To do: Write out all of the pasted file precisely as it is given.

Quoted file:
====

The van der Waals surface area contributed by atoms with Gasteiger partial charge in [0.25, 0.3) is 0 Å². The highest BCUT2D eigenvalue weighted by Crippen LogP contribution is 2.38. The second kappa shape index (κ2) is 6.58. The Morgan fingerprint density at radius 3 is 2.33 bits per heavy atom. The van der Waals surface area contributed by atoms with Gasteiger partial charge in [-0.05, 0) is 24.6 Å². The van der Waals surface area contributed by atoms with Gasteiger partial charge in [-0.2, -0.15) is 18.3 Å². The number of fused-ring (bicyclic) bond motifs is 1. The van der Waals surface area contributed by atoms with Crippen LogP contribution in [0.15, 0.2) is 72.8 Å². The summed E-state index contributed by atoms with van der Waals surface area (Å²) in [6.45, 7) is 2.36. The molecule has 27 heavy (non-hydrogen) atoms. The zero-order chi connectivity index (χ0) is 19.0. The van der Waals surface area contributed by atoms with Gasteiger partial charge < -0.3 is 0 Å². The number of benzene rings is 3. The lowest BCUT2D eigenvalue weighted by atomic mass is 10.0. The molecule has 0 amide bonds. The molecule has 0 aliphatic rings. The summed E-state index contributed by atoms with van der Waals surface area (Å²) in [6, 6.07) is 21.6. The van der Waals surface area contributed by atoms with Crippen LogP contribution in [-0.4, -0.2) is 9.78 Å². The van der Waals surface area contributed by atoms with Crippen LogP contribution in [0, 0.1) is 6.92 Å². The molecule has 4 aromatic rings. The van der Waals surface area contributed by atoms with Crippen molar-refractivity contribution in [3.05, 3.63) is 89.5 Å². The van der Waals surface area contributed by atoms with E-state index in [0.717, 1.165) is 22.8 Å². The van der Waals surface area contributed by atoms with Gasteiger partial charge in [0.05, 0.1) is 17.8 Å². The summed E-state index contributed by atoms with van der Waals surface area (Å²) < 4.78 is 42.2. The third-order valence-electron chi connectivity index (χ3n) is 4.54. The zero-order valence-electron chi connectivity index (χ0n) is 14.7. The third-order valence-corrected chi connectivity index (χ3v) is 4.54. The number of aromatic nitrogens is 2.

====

The van der Waals surface area contributed by atoms with Gasteiger partial charge in [0.25, 0.3) is 0 Å². The highest BCUT2D eigenvalue weighted by Crippen LogP contribution is 2.38. The second kappa shape index (κ2) is 6.58. The Morgan fingerprint density at radius 3 is 2.33 bits per heavy atom. The van der Waals surface area contributed by atoms with Gasteiger partial charge in [-0.05, 0) is 24.6 Å². The van der Waals surface area contributed by atoms with Gasteiger partial charge in [-0.2, -0.15) is 18.3 Å². The number of fused-ring (bicyclic) bond motifs is 1. The van der Waals surface area contributed by atoms with Crippen LogP contribution in [0.15, 0.2) is 72.8 Å². The summed E-state index contributed by atoms with van der Waals surface area (Å²) in [6.45, 7) is 2.36. The molecule has 27 heavy (non-hydrogen) atoms. The zero-order chi connectivity index (χ0) is 19.0. The van der Waals surface area contributed by atoms with Gasteiger partial charge < -0.3 is 0 Å². The number of benzene rings is 3. The lowest BCUT2D eigenvalue weighted by atomic mass is 10.0. The molecule has 0 amide bonds. The molecule has 0 aliphatic rings. The summed E-state index contributed by atoms with van der Waals surface area (Å²) in [6, 6.07) is 21.6. The van der Waals surface area contributed by atoms with Crippen LogP contribution in [-0.4, -0.2) is 9.78 Å². The van der Waals surface area contributed by atoms with Crippen LogP contribution in [0, 0.1) is 6.92 Å². The molecule has 4 aromatic rings. The van der Waals surface area contributed by atoms with Crippen molar-refractivity contribution in [3.05, 3.63) is 89.5 Å². The van der Waals surface area contributed by atoms with E-state index in [0.717, 1.165) is 22.8 Å². The van der Waals surface area contributed by atoms with Gasteiger partial charge in [0.05, 0.1) is 17.8 Å². The summed E-state index contributed by atoms with van der Waals surface area (Å²) < 4.78 is 42.2. The third-order valence-electron chi connectivity index (χ3n) is 4.54. The zero-order valence-electron chi connectivity index (χ0n) is 14.7. The third-order valence-corrected chi connectivity index (χ3v) is 4.54. The number of aromatic nitrogens is 2.